I got inspired to write about this when I was browsing through some Facebook profiles of people I used to know at some point in my life. A particular face popped up in my Newsfeed, a girl I used to know who could not help but make gossiping about other people her sole reason of existence. In fact, that’s why we are no longer friends, I just felt like I could no longer trust her.
But I don’t want to point fingers at people, I am by no means innocent. Oh no, guilty as charged. I’ve done plenty of gossiping…and I think I would be lying if I said that I’ve grown older and wiser and know better not to do it now.
I think most people have gossiped about others in some way or another. And gossiping is certainly not a new thing. If you’ve ever read Jane Austen or the famous “Anna Karenina”, you get the impression that the 19th century seemed to be one big gossip fest. Considering the general fascination with celebrities these days, I can’t help but wonder (there’s a Carrie Bradshaw moment for you) – are we just wired to talk about and judge other people?
So, what exactly falls under the category “gossip”. According to Wikipedia, it is “idle talk or rumour about the personal or private affairs of others. It is one of the oldest and most common means of sharing facts, views and slander.” Hmm…well, if you put it that way, Wikipedia… But there are definitely two sides to gossiping: One is, of course, the anger and betrayal people feel when they are the subject of gossip, or the shame you feel when you have gossiped and feel sorry about it later (almost always true in my case). But on the other hand, there is that strange feeling of bonding with someone when you connect over just how silly, dumb and ridiculous some people are.
Nigel Nicholson, Phd, says that gossiping about others plays a big part in forming collective identities. In fact, evolutionary psychology argues that we haven’t really outgrown our Stone Age psychology of clan-dwelling hunters and foragers. We still feel the need to be part of a group or community, to strengthen bonds with like-minded people and to accentuate the differences between us and others (e.g., skin-colour, culture, language, ethnicity, sexuality or different life choices). Evolutionary psychology literature also suggests that many of us use gossiping as a form of “intrasexual derogation”, meaning that we try to decrease the mate value of potential rivals. Could be a reason why we girls just can’t seem to shut up about “what a cheap whore xyz is or that abc looks horrible in that dress…”
In other news – women especially (damn!) seem to be more inclined to bad-mouth other same-sex “rivals” compared to men. McAndrew, Bell and Garcia’s 2007 study found that women were three-times more likely than men to gossip about same-sex “rivals” than, for example, their lovers or partners. Women also said that they would share gossip with other girlfriends, as well as their partners, while men seemed to be more likely to confide in their girlfriends (or boyfriends) than in other male friends. Young women also seem to be more likely to employ gossiping in their reproductive years when competition for mates is higher, according to Campbell (2004). And, apparently (Fisher and Cox, 2009) it works! Men seem to rate females who are subject to gossiping as less attractive, especially if the woman who does the gossiping is attractive herself.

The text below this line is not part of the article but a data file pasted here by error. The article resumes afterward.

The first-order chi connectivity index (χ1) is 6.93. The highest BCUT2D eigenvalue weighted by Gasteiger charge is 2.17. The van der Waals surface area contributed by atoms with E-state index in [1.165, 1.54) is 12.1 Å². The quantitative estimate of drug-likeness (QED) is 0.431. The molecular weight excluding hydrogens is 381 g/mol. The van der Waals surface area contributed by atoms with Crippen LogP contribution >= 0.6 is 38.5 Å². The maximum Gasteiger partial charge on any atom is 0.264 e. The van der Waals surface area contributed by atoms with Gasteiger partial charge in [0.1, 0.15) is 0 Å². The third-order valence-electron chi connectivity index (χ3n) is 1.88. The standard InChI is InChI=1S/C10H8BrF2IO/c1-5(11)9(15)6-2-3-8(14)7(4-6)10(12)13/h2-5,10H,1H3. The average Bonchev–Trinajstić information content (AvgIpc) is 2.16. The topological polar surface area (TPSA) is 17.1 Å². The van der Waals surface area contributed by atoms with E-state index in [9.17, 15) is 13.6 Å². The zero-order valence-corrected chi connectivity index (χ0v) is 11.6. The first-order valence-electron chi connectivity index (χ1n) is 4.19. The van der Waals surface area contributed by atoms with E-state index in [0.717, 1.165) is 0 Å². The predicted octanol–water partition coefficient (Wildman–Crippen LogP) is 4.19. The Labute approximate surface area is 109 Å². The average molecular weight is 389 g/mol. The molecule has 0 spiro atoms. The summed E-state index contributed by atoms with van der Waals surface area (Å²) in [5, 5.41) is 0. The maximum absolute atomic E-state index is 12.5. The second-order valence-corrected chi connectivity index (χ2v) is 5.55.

So, let’s quickly cover the basics that make gossiping possible. Evolution has given us three pretty amazing pre-conditions for gossiping that we probably don’t really even think about much in our everyday lives: Speech, language and big-ass brains. We have utilized speech and language as channels for communication, allowing us to manoeuvre our way through the complex social situations we live in. And, of course, to keep track of all the people that matter and that we communicate with, we need those super brains. Robin Dunbar, another of those clever PhDs, did a study on the relationship between primate brains and clan sizes and found that with our great brains we are able to handle social networks of up to 150 people (although most people have more friends on Facebook these days…). We’ve also been blessed with mental and emotional intelligence (well, most of us) that let’s us interpret emotions and read subtexts. So, to sum up, we are pretty well equipped with great tools to talk about other people.